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Indiana Family courts receive more than $200,000

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As the family court project of the Indiana Supreme Court’s Division of State Court Administration enters a new year, courts that participate in the program have learned they will continue to operate with about the same amount of funding they have had in recent years.

More than $200,000 was distributed among 13 programs serving 17 counties for 2011, according to Loretta Oleksy, Family Court Project Manager.

The other seven counties that participate in the program will also continue to operate at levels similar to recent years, but they did not submit requests for grants for 2011 because they have been able to secure other funding sources or had funds left over from last year. (See map of all counties with family court projects.)

Existing programs that received grants for 2011 include:

• Allen County’s project received $15,000 and served 141 new families in the first three quarters of 2010, the latest numbers available from the statewide Family Court Project. That program includes a facilitation program for paternity cases. The project also plans to expand its ADR program to include post-decree cases.

• A four-county program, which comprises Bartholomew, Brown, Jackson, and Lawrence counties, received $15,000 and served 325 new families in the first three quarters of 2010. This program also offers ADR and facilitates CHINS cases.

The Clark County Family Court Project received $25,000, and served 340 new families in the first three quarters of 2010. That project has proposed programming to include a Family Drug Treatment Court and CHINS mediation.

Other existing programs include a project in Henry County, which received $10,000 and served at least eight new families; a project in Lake County received $12,000, and served at least 43 new families; the LaPorte County project received $15,000, and served at least 312 new families; Marion County received $20,000 with the possibility of an additional $10,000 based on the recommendations of a report by the Association of Family and Conciliation Courts, and served at least 985 new families; Owen County’s project received $2,000 and served at least 21 new families; the St. Joseph County project received $15,000 and served at least 224 new families; Tippecanoe County’s project received $15,000 and served at least 194 new families; and Vanderburgh County’s family court project received $10,000 and served at least 66 new families. The number of new families served for each county includes those served during the first three quarters of 2010.

The three newest programs are in Madison and Parke counties, which both started in 2010. Madison County’s project received $20,000 and plans to assist up to 20 families based on who has the most need. Parke County’s project received $4,000, and is piloting the “family jacket” capability within Odyssey to coordinate a family’s multiple cases.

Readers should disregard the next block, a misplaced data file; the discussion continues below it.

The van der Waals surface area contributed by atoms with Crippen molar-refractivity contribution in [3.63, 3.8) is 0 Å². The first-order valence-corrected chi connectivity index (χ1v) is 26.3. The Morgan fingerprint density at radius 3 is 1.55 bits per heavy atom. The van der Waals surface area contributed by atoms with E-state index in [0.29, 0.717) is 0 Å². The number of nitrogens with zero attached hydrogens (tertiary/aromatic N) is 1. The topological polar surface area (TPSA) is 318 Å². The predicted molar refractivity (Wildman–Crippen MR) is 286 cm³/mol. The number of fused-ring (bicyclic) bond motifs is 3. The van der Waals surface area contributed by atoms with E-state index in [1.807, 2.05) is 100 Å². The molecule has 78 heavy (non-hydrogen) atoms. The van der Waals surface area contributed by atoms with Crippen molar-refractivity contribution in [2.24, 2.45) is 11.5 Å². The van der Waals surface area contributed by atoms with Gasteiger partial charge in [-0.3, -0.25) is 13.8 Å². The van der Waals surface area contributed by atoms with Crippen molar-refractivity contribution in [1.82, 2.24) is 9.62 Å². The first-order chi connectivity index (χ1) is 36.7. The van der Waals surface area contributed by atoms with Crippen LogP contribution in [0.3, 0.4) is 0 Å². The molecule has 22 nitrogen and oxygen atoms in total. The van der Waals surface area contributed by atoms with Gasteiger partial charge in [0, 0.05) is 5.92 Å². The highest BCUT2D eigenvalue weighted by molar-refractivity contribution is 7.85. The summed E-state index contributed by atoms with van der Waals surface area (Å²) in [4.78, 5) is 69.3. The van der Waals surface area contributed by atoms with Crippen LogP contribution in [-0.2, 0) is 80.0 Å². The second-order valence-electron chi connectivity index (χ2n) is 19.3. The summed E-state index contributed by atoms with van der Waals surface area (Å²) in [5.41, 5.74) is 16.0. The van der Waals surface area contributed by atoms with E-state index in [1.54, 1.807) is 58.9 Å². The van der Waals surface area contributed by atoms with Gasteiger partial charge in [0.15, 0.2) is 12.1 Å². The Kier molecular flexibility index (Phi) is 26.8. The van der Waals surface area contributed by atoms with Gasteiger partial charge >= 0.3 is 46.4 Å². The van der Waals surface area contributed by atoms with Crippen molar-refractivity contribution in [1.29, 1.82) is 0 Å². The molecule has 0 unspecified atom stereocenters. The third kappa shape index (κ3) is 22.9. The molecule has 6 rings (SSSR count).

Jefferson County’s family court project is the latest, starting this year with a $40,000 grant. That county’s program includes a truancy prevention program.

According to a description of the program provided by Oleksy, the existing out-of-school suspension program, Court Assisted Resolution of School Suspensions, will implement a Saturday school component and provide “additional staff to supervise students who are removed from the CARSS classroom for bad behavior. In the past, these students have been sent home.”

All of the family court projects have tailored their grant requests, whether from the Division of State Court Administration, their individual counties, or other funding sources, to their specific needs. Each project has some flexibility in what it chooses to do or not do based on its needs, Oleksy said.

For instance, because Marion County’s project is among the largest in the state, that program uses a combination of one judge-one family and information sharing models. It also offers a Family Resource Center, service referral and coordination, alternative dispute resolution options for domestic relations cases, and assistance for self-represented litigants.

It is also helpful to pro se litigants in Marion County who don’t want to wait up to six months to be placed with a pro bono attorney through Heartland Pro Bono Council, which serves Indiana Pro Bono District 8, which includes Marion and surrounding counties.

family court“We hear from clients who don’t want to wait up to six months to be assigned to an attorney for family law cases,” said Heartland’s executive director, Laurie Boyd. She added that the majority of the cases she and other pro bono districts receive are family law cases, and that these projects offer another option.